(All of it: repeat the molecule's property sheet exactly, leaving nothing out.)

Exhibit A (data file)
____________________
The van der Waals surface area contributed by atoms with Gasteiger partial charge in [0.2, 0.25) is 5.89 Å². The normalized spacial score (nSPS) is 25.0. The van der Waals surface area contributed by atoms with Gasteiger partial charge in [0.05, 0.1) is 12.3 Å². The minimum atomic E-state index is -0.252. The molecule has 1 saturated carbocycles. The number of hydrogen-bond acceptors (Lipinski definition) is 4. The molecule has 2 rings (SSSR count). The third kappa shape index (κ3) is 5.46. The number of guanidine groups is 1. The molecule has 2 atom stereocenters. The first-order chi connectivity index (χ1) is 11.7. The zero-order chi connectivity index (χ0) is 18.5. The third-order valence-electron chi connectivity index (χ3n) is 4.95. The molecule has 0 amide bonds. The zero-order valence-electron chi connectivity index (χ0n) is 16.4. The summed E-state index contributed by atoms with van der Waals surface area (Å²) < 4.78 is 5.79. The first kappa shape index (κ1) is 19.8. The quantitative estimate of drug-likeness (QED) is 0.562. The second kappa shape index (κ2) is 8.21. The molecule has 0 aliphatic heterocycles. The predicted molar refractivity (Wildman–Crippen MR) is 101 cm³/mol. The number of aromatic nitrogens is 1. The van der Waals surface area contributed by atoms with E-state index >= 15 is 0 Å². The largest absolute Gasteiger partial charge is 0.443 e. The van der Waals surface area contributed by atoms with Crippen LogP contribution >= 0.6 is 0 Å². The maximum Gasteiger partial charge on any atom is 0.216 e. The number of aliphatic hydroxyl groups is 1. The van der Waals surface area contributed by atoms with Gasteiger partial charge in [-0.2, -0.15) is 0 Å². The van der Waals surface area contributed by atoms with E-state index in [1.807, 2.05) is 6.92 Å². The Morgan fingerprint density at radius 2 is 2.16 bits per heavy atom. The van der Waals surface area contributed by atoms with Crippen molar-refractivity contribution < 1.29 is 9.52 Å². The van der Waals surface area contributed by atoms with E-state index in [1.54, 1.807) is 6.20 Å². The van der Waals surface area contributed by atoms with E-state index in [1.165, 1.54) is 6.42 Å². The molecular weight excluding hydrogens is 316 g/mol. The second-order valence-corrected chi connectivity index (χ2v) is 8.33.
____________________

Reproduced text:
The van der Waals surface area contributed by atoms with Gasteiger partial charge in [0.2, 0.25) is 5.89 Å². The normalized spacial score (nSPS) is 25.0. The van der Waals surface area contributed by atoms with Gasteiger partial charge in [0.05, 0.1) is 12.3 Å². The minimum atomic E-state index is -0.252. The molecule has 1 saturated carbocycles. The number of hydrogen-bond acceptors (Lipinski definition) is 4. The molecule has 2 rings (SSSR count). The third kappa shape index (κ3) is 5.46. The number of guanidine groups is 1. The molecule has 2 atom stereocenters. The first-order chi connectivity index (χ1) is 11.7. The zero-order chi connectivity index (χ0) is 18.5. The third-order valence-electron chi connectivity index (χ3n) is 4.95. The molecule has 0 amide bonds. The zero-order valence-electron chi connectivity index (χ0n) is 16.4. The summed E-state index contributed by atoms with van der Waals surface area (Å²) < 4.78 is 5.79. The first kappa shape index (κ1) is 19.8. The quantitative estimate of drug-likeness (QED) is 0.562. The second kappa shape index (κ2) is 8.21. The molecule has 0 aliphatic heterocycles. The predicted molar refractivity (Wildman–Crippen MR) is 101 cm³/mol. The number of aromatic nitrogens is 1. The van der Waals surface area contributed by atoms with E-state index >= 15 is 0 Å². The largest absolute Gasteiger partial charge is 0.443 e. The van der Waals surface area contributed by atoms with Crippen LogP contribution >= 0.6 is 0 Å². The maximum Gasteiger partial charge on any atom is 0.216 e. The number of aliphatic hydroxyl groups is 1. The van der Waals surface area contributed by atoms with Gasteiger partial charge in [-0.2, -0.15) is 0 Å². The van der Waals surface area contributed by atoms with E-state index in [1.807, 2.05) is 6.92 Å². The Morgan fingerprint density at radius 2 is 2.16 bits per heavy atom. The van der Waals surface area contributed by atoms with Crippen molar-refractivity contribution < 1.29 is 9.52 Å². The van der Waals surface area contributed by atoms with E-state index in [1.54, 1.807) is 6.20 Å². The van der Waals surface area contributed by atoms with E-state index in [1.165, 1.54) is 6.42 Å². The molecular weight excluding hydrogens is 316 g/mol. The second-order valence-corrected chi connectivity index (χ2v) is 8.33.